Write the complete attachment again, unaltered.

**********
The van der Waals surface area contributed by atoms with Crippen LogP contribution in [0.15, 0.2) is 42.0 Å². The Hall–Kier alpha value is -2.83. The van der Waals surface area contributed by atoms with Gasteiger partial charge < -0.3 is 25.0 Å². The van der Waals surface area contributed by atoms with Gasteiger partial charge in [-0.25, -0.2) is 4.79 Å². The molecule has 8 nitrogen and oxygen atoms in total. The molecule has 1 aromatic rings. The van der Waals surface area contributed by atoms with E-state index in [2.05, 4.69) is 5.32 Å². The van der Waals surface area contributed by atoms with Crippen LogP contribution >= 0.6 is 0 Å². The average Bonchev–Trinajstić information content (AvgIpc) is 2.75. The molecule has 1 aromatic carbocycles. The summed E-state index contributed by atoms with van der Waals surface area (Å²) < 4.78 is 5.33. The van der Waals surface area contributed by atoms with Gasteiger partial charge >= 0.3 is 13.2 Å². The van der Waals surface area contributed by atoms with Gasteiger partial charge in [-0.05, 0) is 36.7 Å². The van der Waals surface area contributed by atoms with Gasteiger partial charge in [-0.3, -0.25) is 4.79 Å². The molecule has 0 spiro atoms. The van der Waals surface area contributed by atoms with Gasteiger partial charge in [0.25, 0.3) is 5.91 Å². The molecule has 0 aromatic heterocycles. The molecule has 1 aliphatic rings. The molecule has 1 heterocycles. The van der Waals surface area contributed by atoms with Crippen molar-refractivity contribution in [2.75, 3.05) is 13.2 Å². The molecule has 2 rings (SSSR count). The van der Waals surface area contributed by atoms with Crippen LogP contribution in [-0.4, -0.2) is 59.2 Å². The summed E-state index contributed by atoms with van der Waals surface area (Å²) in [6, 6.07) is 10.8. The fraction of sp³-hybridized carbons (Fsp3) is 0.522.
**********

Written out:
The van der Waals surface area contributed by atoms with Crippen LogP contribution in [0.15, 0.2) is 42.0 Å². The Hall–Kier alpha value is -2.83. The van der Waals surface area contributed by atoms with Gasteiger partial charge < -0.3 is 25.0 Å². The van der Waals surface area contributed by atoms with Gasteiger partial charge in [-0.25, -0.2) is 4.79 Å². The molecule has 8 nitrogen and oxygen atoms in total. The molecule has 1 aromatic rings. The van der Waals surface area contributed by atoms with E-state index in [2.05, 4.69) is 5.32 Å². The van der Waals surface area contributed by atoms with Crippen LogP contribution >= 0.6 is 0 Å². The average Bonchev–Trinajstić information content (AvgIpc) is 2.75. The molecule has 1 aromatic carbocycles. The summed E-state index contributed by atoms with van der Waals surface area (Å²) < 4.78 is 5.33. The van der Waals surface area contributed by atoms with Gasteiger partial charge >= 0.3 is 13.2 Å². The van der Waals surface area contributed by atoms with Gasteiger partial charge in [-0.05, 0) is 36.7 Å². The van der Waals surface area contributed by atoms with Gasteiger partial charge in [-0.3, -0.25) is 4.79 Å². The molecule has 0 spiro atoms. The van der Waals surface area contributed by atoms with Gasteiger partial charge in [0.25, 0.3) is 5.91 Å². The molecule has 0 aromatic heterocycles. The molecule has 1 aliphatic rings. The molecule has 1 heterocycles. The van der Waals surface area contributed by atoms with Crippen molar-refractivity contribution in [2.75, 3.05) is 13.2 Å². The molecule has 2 rings (SSSR count). The van der Waals surface area contributed by atoms with Crippen LogP contribution in [-0.4, -0.2) is 59.2 Å². The summed E-state index contributed by atoms with van der Waals surface area (Å²) in [6, 6.07) is 10.8. The fraction of sp³-hybridized carbons (Fsp3) is 0.522.